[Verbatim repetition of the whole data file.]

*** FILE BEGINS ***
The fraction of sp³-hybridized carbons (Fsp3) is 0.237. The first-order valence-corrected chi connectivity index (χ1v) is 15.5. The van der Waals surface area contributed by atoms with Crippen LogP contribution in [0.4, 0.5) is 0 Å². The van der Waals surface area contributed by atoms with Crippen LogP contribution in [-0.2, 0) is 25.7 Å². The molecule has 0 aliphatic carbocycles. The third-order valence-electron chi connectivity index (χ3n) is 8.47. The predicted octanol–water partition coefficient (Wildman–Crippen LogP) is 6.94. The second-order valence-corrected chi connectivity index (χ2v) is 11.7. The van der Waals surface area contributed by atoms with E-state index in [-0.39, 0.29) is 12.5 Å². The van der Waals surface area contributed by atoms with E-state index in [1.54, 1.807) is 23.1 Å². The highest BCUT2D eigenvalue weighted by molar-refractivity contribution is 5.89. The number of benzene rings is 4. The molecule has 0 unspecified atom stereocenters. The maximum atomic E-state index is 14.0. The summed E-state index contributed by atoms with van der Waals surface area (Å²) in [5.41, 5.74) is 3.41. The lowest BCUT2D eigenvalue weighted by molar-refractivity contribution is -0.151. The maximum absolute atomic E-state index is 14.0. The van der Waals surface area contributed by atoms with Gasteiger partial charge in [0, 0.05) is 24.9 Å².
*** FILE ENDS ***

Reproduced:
The fraction of sp³-hybridized carbons (Fsp3) is 0.237. The first-order valence-corrected chi connectivity index (χ1v) is 15.5. The van der Waals surface area contributed by atoms with Crippen LogP contribution in [0.4, 0.5) is 0 Å². The van der Waals surface area contributed by atoms with Crippen LogP contribution in [-0.2, 0) is 25.7 Å². The molecule has 0 aliphatic carbocycles. The third-order valence-electron chi connectivity index (χ3n) is 8.47. The predicted octanol–water partition coefficient (Wildman–Crippen LogP) is 6.94. The second-order valence-corrected chi connectivity index (χ2v) is 11.7. The van der Waals surface area contributed by atoms with E-state index in [-0.39, 0.29) is 12.5 Å². The van der Waals surface area contributed by atoms with E-state index in [1.54, 1.807) is 23.1 Å². The highest BCUT2D eigenvalue weighted by molar-refractivity contribution is 5.89. The number of benzene rings is 4. The molecule has 0 unspecified atom stereocenters. The maximum atomic E-state index is 14.0. The summed E-state index contributed by atoms with van der Waals surface area (Å²) in [5.41, 5.74) is 3.41. The lowest BCUT2D eigenvalue weighted by molar-refractivity contribution is -0.151. The maximum absolute atomic E-state index is 14.0. The van der Waals surface area contributed by atoms with Gasteiger partial charge in [0, 0.05) is 24.9 Å².